NEW ZEALAND IMMIGRATION BLOG

Letters from Southern Man

IMMagine New Zealand Immigration Blog

To subscribe to our weekly blog, click here to be added to our database.

Note: If you have previously registered for the Southern Man newsletters but are no longer receiving our email notifications you may have been unsubscribed by your spam filter. Simply register your details here and we will add you back to the database right away.

Comments: We welcome debate and discussion in our blogs, whether you agree with what we say or don't. We encourage intelligent and informed discussion and invite anyone to comment. However anyone posting comments with abusive or foul language or people 'simply having a rant' we will delete them immediately.

Letters from the Southern Man

Migrating is more than just filling in forms and submitting paperwork, its a complex process that will test even the most resilient of people.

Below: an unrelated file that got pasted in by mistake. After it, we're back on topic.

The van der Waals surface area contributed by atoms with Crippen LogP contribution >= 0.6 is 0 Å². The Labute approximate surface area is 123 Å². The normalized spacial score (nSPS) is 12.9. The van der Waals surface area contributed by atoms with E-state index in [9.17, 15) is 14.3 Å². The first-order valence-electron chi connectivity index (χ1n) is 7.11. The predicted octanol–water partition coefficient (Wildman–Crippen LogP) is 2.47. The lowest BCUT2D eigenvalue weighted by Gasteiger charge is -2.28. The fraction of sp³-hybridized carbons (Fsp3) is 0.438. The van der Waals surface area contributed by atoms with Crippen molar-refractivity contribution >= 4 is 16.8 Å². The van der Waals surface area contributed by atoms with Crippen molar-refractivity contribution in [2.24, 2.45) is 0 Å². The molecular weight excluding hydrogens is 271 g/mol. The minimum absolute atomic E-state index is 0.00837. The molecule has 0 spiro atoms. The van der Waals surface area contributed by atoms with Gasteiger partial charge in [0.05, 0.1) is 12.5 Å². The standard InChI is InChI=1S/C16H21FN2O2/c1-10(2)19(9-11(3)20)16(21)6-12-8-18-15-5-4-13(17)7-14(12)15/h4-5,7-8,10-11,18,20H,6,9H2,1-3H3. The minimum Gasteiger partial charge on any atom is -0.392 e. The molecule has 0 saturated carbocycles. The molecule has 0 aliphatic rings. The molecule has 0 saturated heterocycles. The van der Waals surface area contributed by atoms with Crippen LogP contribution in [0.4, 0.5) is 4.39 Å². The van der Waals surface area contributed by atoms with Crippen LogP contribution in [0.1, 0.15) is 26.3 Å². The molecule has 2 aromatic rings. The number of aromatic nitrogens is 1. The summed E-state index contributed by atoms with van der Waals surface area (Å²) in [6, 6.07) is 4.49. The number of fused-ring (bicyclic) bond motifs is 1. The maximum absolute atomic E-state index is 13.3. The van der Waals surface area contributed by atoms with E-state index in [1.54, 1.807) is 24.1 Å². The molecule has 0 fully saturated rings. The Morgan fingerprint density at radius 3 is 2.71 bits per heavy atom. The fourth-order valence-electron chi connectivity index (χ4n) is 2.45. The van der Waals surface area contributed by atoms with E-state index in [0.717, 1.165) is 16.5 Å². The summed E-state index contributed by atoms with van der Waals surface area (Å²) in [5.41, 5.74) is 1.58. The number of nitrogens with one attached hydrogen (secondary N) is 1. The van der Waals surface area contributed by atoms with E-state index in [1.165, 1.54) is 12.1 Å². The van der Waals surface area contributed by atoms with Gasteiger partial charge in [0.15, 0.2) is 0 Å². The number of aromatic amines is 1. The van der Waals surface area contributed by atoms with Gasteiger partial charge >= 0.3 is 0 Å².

Understanding New Zealand is paramount to your immigration survival and to give you a realistic view of the country, its people and how we see the world, read our weekly Southern Man blogs. Often humorous, sometimes challenging, but always food for thought.

Alternative Pathways to Residence

Posted by Iain on Oct. 28, 2016, 4:46 p.m. in Immigration

Alternative Pathways to Residence

Over the next few months - if not years - there will be some otherwise skilled migrants who won’t be able to achieve the 160 point pass mark even if they were to work for say 12 or 24 months in a job outside of Auckland.

What solutions can we offer them?

I am very conscious that the Skilled Migrant rules will likely change in the middle of 2017, but I am equally confident that here at IMMagine we have a good handle on the direction of those changes, even though we don’t yet know the detail and won’t till the rules are released.